An extension of oily skin type, acne-prone skin is also rather common in India. Extensive pollution, an exceedingly humid climate and augmented hormonal imbalances have contributed to the spurt in the number of people experiencing acne. Remember, skin with minimal blemishes or occasional breakouts doesn’t classify as acne-prone skin.

  1. Sensitive Skin

Sensitive skin can be prone to eczema, psoriasis, flakiness, redness and itchiness. Those with this skin type should be very careful with what they’re applying to the skin and how much of it they are using. Sensitive skin may also have a weak barrier, resulting in more episodes of damage.

What’s best for your skin (type)?

Instead of plunging into the rut of skin type-based products, we, at Gunam, are advocates of a minimalistic skincare routine comprising products that are effective and multi-tasking so you’re free from the hassles of layering multiple products. Some ways of bettering your skincare routine are including multi-active chemical exfoliants, lightweight and deeply-nourishing moisturisers and facial oils that tick off multiple needs at once. Below are a few hacks to conquer triumph over your day-to-day skin concerns according to your skin type.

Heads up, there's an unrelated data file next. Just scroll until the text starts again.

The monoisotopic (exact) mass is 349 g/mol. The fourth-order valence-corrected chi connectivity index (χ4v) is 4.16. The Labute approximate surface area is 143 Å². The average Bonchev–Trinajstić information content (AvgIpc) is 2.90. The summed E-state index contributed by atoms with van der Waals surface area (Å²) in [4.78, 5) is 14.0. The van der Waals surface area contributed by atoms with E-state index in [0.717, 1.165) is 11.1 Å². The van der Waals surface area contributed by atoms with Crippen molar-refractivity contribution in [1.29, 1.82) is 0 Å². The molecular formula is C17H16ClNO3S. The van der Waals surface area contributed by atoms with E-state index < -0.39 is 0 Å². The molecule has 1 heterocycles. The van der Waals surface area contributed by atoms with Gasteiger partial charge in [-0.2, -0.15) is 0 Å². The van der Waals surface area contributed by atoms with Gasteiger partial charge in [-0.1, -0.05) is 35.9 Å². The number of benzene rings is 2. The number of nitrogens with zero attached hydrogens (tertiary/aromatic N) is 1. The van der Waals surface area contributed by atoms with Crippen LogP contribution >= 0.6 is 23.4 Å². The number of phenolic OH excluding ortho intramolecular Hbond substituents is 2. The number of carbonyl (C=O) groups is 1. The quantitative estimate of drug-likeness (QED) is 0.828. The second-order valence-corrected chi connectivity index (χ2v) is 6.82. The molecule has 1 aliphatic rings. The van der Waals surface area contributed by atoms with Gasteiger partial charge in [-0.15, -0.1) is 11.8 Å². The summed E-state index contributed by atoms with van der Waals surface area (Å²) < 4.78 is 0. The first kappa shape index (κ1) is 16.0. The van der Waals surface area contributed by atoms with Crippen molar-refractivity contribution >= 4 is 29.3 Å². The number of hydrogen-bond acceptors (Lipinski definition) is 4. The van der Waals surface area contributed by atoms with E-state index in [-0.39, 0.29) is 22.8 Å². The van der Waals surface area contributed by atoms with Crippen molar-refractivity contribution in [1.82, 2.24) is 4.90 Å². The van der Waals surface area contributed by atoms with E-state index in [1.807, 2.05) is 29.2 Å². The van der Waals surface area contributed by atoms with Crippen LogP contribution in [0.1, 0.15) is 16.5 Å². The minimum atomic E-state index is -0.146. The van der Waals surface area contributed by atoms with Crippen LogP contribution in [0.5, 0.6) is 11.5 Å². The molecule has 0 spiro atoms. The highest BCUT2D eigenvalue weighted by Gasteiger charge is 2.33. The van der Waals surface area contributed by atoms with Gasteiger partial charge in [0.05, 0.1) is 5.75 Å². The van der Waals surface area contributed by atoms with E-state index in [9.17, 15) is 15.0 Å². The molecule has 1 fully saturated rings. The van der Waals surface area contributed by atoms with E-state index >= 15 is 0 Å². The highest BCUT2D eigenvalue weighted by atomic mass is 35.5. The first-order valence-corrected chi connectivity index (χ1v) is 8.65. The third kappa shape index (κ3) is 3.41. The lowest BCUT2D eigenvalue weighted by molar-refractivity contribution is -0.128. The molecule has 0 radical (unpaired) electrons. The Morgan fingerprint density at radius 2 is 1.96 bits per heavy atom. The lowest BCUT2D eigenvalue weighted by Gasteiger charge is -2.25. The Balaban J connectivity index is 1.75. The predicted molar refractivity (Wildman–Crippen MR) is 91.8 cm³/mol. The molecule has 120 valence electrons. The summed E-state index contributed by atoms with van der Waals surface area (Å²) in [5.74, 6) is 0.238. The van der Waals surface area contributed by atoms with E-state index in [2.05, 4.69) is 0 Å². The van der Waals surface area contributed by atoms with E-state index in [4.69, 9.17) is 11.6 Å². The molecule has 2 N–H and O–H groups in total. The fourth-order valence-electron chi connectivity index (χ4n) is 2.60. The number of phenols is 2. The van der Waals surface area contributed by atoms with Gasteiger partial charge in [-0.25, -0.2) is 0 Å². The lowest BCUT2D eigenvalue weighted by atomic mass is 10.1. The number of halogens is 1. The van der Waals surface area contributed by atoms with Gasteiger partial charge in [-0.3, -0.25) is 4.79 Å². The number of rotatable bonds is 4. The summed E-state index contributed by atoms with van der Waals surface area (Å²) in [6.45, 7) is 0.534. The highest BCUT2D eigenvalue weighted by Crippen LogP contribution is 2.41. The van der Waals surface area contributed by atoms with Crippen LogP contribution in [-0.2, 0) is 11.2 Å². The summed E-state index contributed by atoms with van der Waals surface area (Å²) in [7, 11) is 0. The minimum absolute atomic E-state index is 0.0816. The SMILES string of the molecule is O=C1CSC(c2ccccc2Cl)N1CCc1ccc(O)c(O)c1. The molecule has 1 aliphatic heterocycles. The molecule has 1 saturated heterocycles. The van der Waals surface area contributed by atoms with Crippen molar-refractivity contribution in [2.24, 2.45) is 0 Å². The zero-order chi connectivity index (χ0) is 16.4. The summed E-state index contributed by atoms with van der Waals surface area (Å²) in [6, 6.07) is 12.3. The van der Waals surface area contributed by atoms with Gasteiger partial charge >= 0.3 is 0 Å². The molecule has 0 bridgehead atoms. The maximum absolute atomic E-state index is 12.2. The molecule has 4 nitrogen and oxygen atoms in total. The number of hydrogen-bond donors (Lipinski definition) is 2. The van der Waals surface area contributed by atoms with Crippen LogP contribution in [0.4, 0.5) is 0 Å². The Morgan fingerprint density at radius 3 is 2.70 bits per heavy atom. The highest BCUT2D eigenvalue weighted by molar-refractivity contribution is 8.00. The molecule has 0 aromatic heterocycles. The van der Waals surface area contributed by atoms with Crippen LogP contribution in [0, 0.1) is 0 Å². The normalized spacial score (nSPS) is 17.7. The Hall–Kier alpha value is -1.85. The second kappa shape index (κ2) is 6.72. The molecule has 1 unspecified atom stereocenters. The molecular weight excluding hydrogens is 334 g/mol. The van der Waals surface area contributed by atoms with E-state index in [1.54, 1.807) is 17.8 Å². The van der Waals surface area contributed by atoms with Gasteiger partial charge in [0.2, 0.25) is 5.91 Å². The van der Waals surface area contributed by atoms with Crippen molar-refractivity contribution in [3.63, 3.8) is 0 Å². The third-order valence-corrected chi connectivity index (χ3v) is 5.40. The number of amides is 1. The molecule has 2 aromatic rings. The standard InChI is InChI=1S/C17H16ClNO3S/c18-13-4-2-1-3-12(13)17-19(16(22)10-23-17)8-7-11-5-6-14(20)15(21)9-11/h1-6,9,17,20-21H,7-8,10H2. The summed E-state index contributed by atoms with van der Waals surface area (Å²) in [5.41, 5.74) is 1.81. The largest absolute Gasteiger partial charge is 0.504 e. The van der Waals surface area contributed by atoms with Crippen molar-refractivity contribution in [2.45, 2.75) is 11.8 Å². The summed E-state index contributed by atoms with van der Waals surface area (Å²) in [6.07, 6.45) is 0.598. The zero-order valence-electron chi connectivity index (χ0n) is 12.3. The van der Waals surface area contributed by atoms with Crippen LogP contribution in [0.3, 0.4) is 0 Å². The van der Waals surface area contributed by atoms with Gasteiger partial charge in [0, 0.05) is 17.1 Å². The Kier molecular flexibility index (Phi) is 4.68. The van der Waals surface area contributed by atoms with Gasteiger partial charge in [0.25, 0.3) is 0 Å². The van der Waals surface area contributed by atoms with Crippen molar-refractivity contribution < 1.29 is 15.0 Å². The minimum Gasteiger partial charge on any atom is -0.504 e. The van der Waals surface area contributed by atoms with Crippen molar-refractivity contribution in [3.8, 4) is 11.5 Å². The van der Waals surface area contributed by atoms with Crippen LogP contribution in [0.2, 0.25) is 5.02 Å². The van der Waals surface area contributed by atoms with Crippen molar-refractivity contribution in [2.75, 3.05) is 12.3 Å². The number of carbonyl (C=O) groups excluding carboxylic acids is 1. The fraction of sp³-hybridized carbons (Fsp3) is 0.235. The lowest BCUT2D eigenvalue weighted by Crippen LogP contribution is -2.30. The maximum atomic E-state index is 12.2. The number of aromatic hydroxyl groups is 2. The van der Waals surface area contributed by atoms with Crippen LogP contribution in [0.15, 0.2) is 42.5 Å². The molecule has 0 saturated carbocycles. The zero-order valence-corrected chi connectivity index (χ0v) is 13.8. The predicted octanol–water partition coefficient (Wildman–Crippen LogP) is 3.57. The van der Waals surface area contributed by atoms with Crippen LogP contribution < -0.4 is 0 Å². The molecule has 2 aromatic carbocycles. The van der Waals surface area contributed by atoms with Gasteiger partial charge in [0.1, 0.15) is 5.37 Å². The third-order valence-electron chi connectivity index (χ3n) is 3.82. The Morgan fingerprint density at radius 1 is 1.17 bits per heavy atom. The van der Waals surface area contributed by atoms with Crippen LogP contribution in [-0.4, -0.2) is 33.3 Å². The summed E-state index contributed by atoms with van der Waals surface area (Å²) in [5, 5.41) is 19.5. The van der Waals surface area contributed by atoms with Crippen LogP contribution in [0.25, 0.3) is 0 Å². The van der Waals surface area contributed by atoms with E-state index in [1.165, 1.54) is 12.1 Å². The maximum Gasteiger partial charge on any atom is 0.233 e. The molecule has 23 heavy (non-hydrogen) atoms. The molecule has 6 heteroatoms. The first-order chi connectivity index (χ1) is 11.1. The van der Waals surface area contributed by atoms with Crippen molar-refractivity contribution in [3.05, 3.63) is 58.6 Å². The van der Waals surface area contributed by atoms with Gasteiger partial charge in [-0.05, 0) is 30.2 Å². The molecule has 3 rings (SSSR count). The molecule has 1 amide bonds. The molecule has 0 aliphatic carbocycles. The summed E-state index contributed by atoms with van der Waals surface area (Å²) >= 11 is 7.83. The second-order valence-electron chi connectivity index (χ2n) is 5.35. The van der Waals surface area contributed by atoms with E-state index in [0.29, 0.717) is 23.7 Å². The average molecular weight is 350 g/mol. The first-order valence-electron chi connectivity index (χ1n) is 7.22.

Dry Skin

- Limit the usage of cleansers to once a day.

- Avoid using a chemical exfoliant more than twice a week.

- Don’t hesitate to mix up your moisturiser with a few drops of facial oil for a smooth and well-nourished skin. Alternatively, it’s best to apply face oil on the skin above the moisturiser to seal it all in.

- You can also wear a thin layer of sleeping mask or indulge in slugging to relieve the signs of dryness.

Oily Skin